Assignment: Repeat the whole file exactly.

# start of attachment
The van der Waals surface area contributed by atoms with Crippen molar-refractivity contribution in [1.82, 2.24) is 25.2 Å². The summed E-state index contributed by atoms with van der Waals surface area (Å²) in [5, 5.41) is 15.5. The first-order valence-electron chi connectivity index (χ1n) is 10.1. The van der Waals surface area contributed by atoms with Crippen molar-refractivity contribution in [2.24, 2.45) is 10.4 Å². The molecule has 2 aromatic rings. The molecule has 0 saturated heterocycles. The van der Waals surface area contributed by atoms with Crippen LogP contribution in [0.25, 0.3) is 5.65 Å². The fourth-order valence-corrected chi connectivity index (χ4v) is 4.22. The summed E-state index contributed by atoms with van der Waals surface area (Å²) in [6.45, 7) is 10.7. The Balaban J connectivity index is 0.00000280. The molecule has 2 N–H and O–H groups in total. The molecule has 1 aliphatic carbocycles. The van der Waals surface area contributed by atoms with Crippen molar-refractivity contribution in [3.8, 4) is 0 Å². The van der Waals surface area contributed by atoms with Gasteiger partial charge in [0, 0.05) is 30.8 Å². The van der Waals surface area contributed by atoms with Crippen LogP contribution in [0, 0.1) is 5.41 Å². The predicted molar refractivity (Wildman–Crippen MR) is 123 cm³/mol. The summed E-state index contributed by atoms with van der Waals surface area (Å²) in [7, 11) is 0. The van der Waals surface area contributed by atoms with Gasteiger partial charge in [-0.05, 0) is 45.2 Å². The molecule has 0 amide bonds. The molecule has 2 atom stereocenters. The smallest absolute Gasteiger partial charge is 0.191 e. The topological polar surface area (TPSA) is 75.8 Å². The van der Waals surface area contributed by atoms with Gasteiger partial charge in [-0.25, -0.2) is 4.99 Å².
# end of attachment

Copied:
The van der Waals surface area contributed by atoms with Crippen molar-refractivity contribution in [1.82, 2.24) is 25.2 Å². The summed E-state index contributed by atoms with van der Waals surface area (Å²) in [5, 5.41) is 15.5. The first-order valence-electron chi connectivity index (χ1n) is 10.1. The van der Waals surface area contributed by atoms with Crippen molar-refractivity contribution in [2.24, 2.45) is 10.4 Å². The molecule has 2 aromatic rings. The molecule has 0 saturated heterocycles. The van der Waals surface area contributed by atoms with Crippen LogP contribution in [0.25, 0.3) is 5.65 Å². The fourth-order valence-corrected chi connectivity index (χ4v) is 4.22. The summed E-state index contributed by atoms with van der Waals surface area (Å²) in [6.45, 7) is 10.7. The Balaban J connectivity index is 0.00000280. The molecule has 2 N–H and O–H groups in total. The molecule has 1 aliphatic carbocycles. The van der Waals surface area contributed by atoms with Crippen molar-refractivity contribution in [3.8, 4) is 0 Å². The van der Waals surface area contributed by atoms with Gasteiger partial charge in [0, 0.05) is 30.8 Å². The van der Waals surface area contributed by atoms with Crippen LogP contribution in [0, 0.1) is 5.41 Å². The predicted molar refractivity (Wildman–Crippen MR) is 123 cm³/mol. The summed E-state index contributed by atoms with van der Waals surface area (Å²) in [7, 11) is 0. The van der Waals surface area contributed by atoms with Gasteiger partial charge in [-0.05, 0) is 45.2 Å². The molecule has 0 amide bonds. The molecule has 2 atom stereocenters. The smallest absolute Gasteiger partial charge is 0.191 e. The topological polar surface area (TPSA) is 75.8 Å². The van der Waals surface area contributed by atoms with Gasteiger partial charge in [-0.25, -0.2) is 4.99 Å².